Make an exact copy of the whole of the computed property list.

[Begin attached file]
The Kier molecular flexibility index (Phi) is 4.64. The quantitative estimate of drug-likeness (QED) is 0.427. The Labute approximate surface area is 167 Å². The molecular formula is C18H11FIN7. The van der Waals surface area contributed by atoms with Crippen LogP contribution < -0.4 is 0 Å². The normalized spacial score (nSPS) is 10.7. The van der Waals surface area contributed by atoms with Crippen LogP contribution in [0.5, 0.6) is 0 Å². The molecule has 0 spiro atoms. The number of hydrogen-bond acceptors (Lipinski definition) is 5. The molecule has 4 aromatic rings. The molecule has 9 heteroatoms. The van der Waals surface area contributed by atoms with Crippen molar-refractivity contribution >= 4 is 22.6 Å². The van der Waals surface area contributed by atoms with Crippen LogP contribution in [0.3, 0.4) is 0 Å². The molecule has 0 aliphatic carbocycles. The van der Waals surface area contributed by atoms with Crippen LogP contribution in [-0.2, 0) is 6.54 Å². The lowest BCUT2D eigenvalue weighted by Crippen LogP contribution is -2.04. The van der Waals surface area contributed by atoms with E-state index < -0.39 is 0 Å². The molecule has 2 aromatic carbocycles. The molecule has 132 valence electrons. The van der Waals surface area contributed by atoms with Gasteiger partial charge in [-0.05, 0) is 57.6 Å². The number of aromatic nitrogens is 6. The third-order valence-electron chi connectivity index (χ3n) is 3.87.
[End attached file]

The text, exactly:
The Kier molecular flexibility index (Phi) is 4.64. The quantitative estimate of drug-likeness (QED) is 0.427. The Labute approximate surface area is 167 Å². The molecular formula is C18H11FIN7. The van der Waals surface area contributed by atoms with Crippen LogP contribution < -0.4 is 0 Å². The normalized spacial score (nSPS) is 10.7. The van der Waals surface area contributed by atoms with Crippen LogP contribution in [0.5, 0.6) is 0 Å². The molecule has 0 spiro atoms. The number of hydrogen-bond acceptors (Lipinski definition) is 5. The molecule has 4 aromatic rings. The molecule has 9 heteroatoms. The van der Waals surface area contributed by atoms with Crippen molar-refractivity contribution >= 4 is 22.6 Å². The van der Waals surface area contributed by atoms with Crippen LogP contribution in [0.3, 0.4) is 0 Å². The molecule has 0 aliphatic carbocycles. The van der Waals surface area contributed by atoms with Crippen LogP contribution in [-0.2, 0) is 6.54 Å². The lowest BCUT2D eigenvalue weighted by Crippen LogP contribution is -2.04. The van der Waals surface area contributed by atoms with E-state index < -0.39 is 0 Å². The molecule has 2 aromatic carbocycles. The molecule has 132 valence electrons. The van der Waals surface area contributed by atoms with Gasteiger partial charge in [-0.05, 0) is 57.6 Å². The number of aromatic nitrogens is 6. The third-order valence-electron chi connectivity index (χ3n) is 3.87.